While it may be the most expensive part of this system, the value of a dedicated crimp tool is that it has been created to perform several complex operations whilst being simple and straightforward to use.  The jaws of the tool shape the metal of both the terminal and the wire in such a way to create the ideal gas tight seal. At the same time, to minimize errors, the positioner is designed to hold the wire in the ideal position while crimping to minimize errors. This precision comes only with dedicated crimp tools that are designed in conjunction with the terminals.

A good crimp tool is not just about the jaws and positioner, however. Operator convenience and comfort are an important consideration when selecting the right tool, and Molex crimp tools have been created with this is mind. Many of the tools offered by Molex feature interchangeable dies to provide the user with flexibility and value for the money. Some tools even allow the orientation to be changed to allow for left-handed operation. For a greater understanding of the features offered by Molex dedicated crimp tooling, take a look at this video.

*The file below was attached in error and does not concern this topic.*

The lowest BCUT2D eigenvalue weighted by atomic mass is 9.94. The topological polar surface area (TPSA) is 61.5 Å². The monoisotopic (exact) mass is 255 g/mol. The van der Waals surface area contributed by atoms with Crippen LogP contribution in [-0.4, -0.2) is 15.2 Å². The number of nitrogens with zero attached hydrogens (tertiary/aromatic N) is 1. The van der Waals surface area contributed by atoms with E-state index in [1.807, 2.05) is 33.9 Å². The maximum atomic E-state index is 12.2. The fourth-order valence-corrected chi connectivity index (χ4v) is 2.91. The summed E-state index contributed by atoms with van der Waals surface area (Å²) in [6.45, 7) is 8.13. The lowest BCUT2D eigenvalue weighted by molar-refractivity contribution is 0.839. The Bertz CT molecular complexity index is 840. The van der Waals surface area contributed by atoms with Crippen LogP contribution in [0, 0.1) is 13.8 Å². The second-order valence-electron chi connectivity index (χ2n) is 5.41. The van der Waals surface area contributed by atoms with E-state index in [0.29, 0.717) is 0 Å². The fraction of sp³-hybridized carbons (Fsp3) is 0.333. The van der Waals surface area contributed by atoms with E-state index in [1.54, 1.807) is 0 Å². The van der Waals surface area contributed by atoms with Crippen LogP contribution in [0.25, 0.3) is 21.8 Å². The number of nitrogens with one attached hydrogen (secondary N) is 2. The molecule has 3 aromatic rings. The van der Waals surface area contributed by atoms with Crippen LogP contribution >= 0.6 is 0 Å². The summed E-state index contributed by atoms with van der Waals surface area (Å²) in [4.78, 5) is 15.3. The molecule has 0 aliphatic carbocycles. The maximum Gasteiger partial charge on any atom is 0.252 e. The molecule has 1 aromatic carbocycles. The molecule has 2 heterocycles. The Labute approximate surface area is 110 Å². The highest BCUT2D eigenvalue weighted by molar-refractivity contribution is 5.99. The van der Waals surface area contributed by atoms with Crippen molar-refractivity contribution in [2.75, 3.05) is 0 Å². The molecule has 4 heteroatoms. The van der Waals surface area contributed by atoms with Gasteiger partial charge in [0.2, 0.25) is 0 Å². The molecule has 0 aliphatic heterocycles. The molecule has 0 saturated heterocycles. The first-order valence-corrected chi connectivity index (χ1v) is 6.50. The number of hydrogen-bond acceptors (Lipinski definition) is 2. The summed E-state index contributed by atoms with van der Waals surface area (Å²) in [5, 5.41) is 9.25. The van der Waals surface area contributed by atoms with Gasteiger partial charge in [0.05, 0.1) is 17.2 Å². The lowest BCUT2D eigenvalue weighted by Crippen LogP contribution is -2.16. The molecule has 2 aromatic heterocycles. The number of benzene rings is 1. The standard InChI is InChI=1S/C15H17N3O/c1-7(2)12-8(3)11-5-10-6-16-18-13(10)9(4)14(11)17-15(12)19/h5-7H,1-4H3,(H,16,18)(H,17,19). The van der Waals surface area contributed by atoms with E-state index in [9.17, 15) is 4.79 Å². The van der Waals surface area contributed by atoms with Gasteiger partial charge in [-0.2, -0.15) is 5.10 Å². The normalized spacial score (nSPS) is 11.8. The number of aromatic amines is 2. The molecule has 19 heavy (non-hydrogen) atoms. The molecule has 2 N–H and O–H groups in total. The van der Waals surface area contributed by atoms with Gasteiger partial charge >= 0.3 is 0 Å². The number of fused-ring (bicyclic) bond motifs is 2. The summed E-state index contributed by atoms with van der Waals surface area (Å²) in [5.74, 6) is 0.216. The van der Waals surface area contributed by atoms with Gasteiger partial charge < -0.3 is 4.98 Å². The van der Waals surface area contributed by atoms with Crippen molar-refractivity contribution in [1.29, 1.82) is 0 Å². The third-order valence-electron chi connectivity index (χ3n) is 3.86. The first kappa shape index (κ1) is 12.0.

Choose Your Crimp Tool Wisely

Crimp termination provides reliable and robust electrical connections for every application.  However, it is important to remember that the crimp terminal is just a small part of a complete system. Without the correct crimp tool, the system is compromised, and cable termination is left to chance.  By choosing the right crimp tool for your application, you can take advantage of the expertise of the manufacturer and ensure that your cable terminations are safe and secure for years to come. Make sure that you are up-to-date with the latest range of Molex crimp tools on Digi-Key’s dedicated application tooling page.

About this author

Image of David Pike

David has spent nearly 30 years in the interconnection marketplace, working with manufacturers and distributors. Well known throughout the industry for his passion and enthusiasm, his online name is Connector Geek.